>>
>> Elf file type is CORE (Core file)
>> Entry point 0x0
>> There are 5 program headers, starting at offset 64
>>
>> Program Headers:
>>    Type           Offset             VirtAddr           PhysAddr
>>                   FileSiz            MemSiz              Flags  Align
>>    NOTE           0x0000000000000158 0x0000000000000000 0x0000000000000000
>>                   0x0000000000000b08 0x0000000000000b08         0
>>    LOAD           0x0000000000000c60 0xffffffff81000000 0x0000000001000000
>>                   0x000000000103b000 0x000000000103b000  RWE    0
>>    LOAD           0x000000000103bc60 0xffff880000001000 0x0000000000001000
>>                   0x000000000009cc00 0x000000000009cc00  RWE    0
>>    LOAD           0x00000000010d8860 0xffff880000100000 0x0000000000100000
>>                   0x0000000002f00000 0x0000000002f00000  RWE    0
>>    LOAD           0x0000000003fd8860 0xffff880013000000 0x0000000013000000
>>                   0x000000002cffd000 0x000000002cffd000  RWE    0
>>
>> Each PT_LOAD entry is assigned to virtual and physical address. In this case,
>> 1st PT_LOAD entry belongs to kernel text mapping region, from which we can
>> calculate phys_base value.
>
> It seems like all the information you need would still be available?
> The virtual address is there, so it should be trivial to see the
> offset, IIUC.
>

Partially yes. I think OK to analyze crash dump by crash utility, a gdb-based
symbolic debugger for kernel, since phys_base absorbs kernel offset caused by
relocation and phys_base is available in the way I explained above.

However, the gained phys_base is not correct one, exactly
phys_base + offset_by_relocation.
When analyzing crash dump by crash utility, we use debug information generated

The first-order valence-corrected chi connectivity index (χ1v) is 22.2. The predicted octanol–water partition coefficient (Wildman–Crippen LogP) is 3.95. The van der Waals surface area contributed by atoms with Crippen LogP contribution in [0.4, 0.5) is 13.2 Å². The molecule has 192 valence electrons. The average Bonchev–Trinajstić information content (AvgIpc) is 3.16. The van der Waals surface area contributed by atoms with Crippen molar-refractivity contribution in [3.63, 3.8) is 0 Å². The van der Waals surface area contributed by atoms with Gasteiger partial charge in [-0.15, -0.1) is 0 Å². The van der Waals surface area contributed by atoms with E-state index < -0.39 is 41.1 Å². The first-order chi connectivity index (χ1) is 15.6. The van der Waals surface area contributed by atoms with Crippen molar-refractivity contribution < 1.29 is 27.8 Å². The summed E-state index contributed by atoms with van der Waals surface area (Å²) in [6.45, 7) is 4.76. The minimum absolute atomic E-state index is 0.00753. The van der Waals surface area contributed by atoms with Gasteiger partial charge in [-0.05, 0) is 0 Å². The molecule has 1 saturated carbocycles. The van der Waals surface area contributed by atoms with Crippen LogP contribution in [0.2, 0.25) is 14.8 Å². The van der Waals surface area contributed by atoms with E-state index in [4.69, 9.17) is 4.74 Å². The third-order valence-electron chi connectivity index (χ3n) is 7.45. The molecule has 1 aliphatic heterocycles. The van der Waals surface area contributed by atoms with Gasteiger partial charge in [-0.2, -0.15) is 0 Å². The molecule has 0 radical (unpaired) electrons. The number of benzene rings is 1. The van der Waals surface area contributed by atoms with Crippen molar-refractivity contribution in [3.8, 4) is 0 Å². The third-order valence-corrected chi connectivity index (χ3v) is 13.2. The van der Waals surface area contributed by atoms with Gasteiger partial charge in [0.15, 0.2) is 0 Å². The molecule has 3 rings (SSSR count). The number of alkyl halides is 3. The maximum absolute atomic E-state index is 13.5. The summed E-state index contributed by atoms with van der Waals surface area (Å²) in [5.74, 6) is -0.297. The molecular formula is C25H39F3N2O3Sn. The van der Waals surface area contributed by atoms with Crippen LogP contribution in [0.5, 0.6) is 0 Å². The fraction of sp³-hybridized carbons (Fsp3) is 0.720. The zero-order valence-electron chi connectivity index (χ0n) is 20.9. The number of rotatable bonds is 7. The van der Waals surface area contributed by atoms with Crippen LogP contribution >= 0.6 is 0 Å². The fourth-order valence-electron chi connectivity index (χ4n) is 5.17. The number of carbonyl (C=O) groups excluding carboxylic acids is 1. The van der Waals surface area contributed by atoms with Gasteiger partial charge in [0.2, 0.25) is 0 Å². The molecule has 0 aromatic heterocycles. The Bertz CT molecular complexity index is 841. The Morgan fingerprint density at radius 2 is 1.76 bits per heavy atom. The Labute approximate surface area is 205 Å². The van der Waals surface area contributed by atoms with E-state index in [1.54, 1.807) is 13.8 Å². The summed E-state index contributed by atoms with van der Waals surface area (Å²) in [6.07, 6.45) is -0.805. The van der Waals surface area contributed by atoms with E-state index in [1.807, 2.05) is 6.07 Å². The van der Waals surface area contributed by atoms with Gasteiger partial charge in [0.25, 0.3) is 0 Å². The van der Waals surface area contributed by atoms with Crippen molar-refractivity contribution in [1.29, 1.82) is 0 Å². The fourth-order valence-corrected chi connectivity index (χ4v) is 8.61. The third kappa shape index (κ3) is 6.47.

during kernel build, which we install as kernel-debuginfo on RHEL for example.
Symbols in debuginfo have statically assigned addresses at build so we see
the statically assigned addresses during debugging and we see
phys_base + offset_by_relocation as phys_base. This would be problematic
if failure on crash dump is relevant to the relocated addresses, though I don't
immediately come up with crash senario where relocated symbol is defitely
necessary.

Still we can get relocated addresses if kallsyms is enabled on the kernel,
but kallsyms and relocatable kernels are authogonal. I don't think it natural
to rely on kallsyms. It seems natural to export relocation information newly
as debugging information.

>> Therefore, we already have phys_base information even in case of kdump, and
>> as long as using kdump-related tools such as crash utility, we don't need
>> to see ELF PT_LOAD headers as I explain here because they calculate the process
>> I explain here automatically.
>>
>> Another idea is to add phys_base value in VMCOREINFO information that is debugging
>> information for user-land tools to filter crash dump. This is simple string information
>> so you can see the values contained in some crash dump by using strings command to it.
>> For example,
>
> Sure, though not phys_base, but rather the offset? I think this is
> similar to coredumps of PIE binaries end up with, though I haven't
> looked very closely at that in a while.
>
> -Kees
>


-- 
Thanks.
HATAYAMA, Daisuke